23/01/2023 By admin Off


Since 1957, BERGER has been building grinding and polishing machines which are designed specifically for the demands of the cutlery and hand tool manufacturing industry, but also for utilization in other branches of metalworking.

COMPANY JULIUS BERGER | However, the idea for the building of such machines dates much further back. Heinz Berger joined the Julius Berger Company, founded by his father, as an engineer in 1928. This factory started to produce garden tools around that time.

Grinding was then, and still is, a very important process in the production of such cutting tools. The manual processing used required considerable talent and great physical stamina. The need to simplify and improve this labor intensive operation led to the development of grinding machines. These basic machines were soon helping the company successfully produce cutting tools.

THE POST-WAR YEARS | The plant was closed during the World War II until 1946. Thereafter, the development and building of grinders was emphasized, based on the experience gained in the production of the garden tools.

Initially, machines were shipped to neighboring cutlery and hand tool manufacturing plants in Solingen, Cronenberg, and Remscheid, with first exports to France and Italy in 1951.

FOUNDATION HEINZ BERGER | The great success of the machine building department in the following years resulted in 1957 in the start of a separate firm, the HEINZ BERGER Maschinenfabrik, led by Heinz Berger.

The rapidly increasing demand soon necessitated larger production facilities. In 1959, the machine building factory was moved from the original location in Berghausen (where the Julius Berger Company is still located to this day) to the new location at the Kohlfurther Bruecke. With intensive new developments, many additional models were introduced and distributed on a worldwide basis. Up to 75% of the production was exported.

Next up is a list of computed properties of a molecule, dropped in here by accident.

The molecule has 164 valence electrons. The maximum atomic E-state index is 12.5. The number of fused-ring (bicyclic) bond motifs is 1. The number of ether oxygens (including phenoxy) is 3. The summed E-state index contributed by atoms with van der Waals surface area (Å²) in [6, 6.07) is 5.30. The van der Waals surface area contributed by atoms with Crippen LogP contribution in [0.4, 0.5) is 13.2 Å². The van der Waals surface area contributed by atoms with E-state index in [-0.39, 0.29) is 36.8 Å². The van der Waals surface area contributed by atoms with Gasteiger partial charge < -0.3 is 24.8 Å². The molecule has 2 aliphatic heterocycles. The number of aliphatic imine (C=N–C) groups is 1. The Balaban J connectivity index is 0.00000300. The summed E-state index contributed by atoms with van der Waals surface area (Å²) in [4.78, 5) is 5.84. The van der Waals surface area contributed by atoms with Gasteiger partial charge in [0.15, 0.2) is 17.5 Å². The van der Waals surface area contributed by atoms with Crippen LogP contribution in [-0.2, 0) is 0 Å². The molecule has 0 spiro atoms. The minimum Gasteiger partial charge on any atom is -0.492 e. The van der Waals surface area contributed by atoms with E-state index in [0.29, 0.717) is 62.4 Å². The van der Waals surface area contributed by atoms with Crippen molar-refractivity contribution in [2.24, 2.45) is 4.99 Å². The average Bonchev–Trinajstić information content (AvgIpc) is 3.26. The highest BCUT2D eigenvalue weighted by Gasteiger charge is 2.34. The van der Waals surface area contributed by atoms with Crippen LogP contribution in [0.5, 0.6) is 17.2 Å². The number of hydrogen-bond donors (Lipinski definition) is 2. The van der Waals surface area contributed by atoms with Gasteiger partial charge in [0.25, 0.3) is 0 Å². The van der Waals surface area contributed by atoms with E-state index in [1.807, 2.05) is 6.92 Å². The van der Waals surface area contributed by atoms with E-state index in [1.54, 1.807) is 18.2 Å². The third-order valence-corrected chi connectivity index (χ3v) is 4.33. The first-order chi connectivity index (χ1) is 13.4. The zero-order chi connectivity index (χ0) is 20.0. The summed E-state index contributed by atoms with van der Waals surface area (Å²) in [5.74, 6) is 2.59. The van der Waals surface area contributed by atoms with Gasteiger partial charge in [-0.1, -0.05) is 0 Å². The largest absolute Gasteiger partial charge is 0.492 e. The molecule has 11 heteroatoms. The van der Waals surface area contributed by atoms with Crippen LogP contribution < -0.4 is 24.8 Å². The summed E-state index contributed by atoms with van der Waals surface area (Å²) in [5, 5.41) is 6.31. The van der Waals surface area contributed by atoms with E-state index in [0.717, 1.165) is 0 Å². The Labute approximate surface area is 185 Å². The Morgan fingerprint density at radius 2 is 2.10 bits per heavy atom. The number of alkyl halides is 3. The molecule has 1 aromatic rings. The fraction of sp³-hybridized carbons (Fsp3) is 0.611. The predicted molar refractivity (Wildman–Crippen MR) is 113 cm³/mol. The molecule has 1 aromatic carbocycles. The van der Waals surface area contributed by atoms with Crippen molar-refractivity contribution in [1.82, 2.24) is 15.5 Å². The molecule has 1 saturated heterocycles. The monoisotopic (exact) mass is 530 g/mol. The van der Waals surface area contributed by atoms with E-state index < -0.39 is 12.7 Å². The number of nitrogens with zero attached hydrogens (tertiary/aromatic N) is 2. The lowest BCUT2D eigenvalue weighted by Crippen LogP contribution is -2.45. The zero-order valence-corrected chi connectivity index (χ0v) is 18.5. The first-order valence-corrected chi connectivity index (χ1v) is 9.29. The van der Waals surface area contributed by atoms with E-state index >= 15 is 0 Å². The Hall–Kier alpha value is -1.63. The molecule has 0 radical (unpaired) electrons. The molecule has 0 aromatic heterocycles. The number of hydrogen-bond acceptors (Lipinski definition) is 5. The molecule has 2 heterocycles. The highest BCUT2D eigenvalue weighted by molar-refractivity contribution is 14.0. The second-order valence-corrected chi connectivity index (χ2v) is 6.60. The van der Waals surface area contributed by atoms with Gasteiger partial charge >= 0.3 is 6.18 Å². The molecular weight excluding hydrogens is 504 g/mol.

KARLHEINZ BERGER | After the death of Heinz Berger in 1970, his son Karlheinz took over the enterprise.

The following years were marked by several expansions and the systematic increase of the production and development capacities in order to meet the continually rising demand.

ENTRY CHIESURA / GROSS | Since the beginning of the 1990s, the third Berger generation has become involved in the company with daughters Claudia and Heike and sons-in-law Dr.-Ing. Andreas Gross and Marco Chiesura.

These last years have been distinguished by the changeover from the traditional designs to machines with advanced CNC controls and a high degree of automation, up to complete systems for multi-station processing.

Starting in the mid-90s, the use of robots was aggressively pursued. Depending on the requirements, 4- to 7-axis robots built by ABB, Mitsubishi, Kuka, Epson, and others are employed. Initially applied in the automation of grinding and polishing machines, robots are now also used for grinding and polishing of workpieces. With the opening of our technology development center in April of 2002, we are now able to demonstrate our capabilities and run tests on customer workpieces.

PROSPECT | Continuous development and design enhancements are made possible by a staff of highly qualified employees, who are committed to finding advanced engineering solutions and place a high priority on their ability to develop customer-specific machining applications.

As a result, the Heinz Berger Maschinenfabrik has become a global partner in the production of cutlery items, hand tools, machine knives, surgical instruments and circular knives and provides customer service from its Cronenberg location.

The Berger Gruppe develops and builds CNC-controlled machines and robotic cells for various industries. Every year 10–12 new types of machines or new production processes are completed from a total of 80–110 new plants.

Newest technologies of broadband connectivity and digitalization of production purposes set the stage for Berger developments of interfaces for Industry 4.0 applications with linked sensor technology, signal analysis and integration of Automated Guided Vehicles for the machines.

Machines for workpieces

metal cutting

Machines for steel strips

metal cutting

Robot cells for workpieces

robot-guided workpiece
robot-guided tool
Robot process technology / automation

process automation
measuring technique
industry 4.0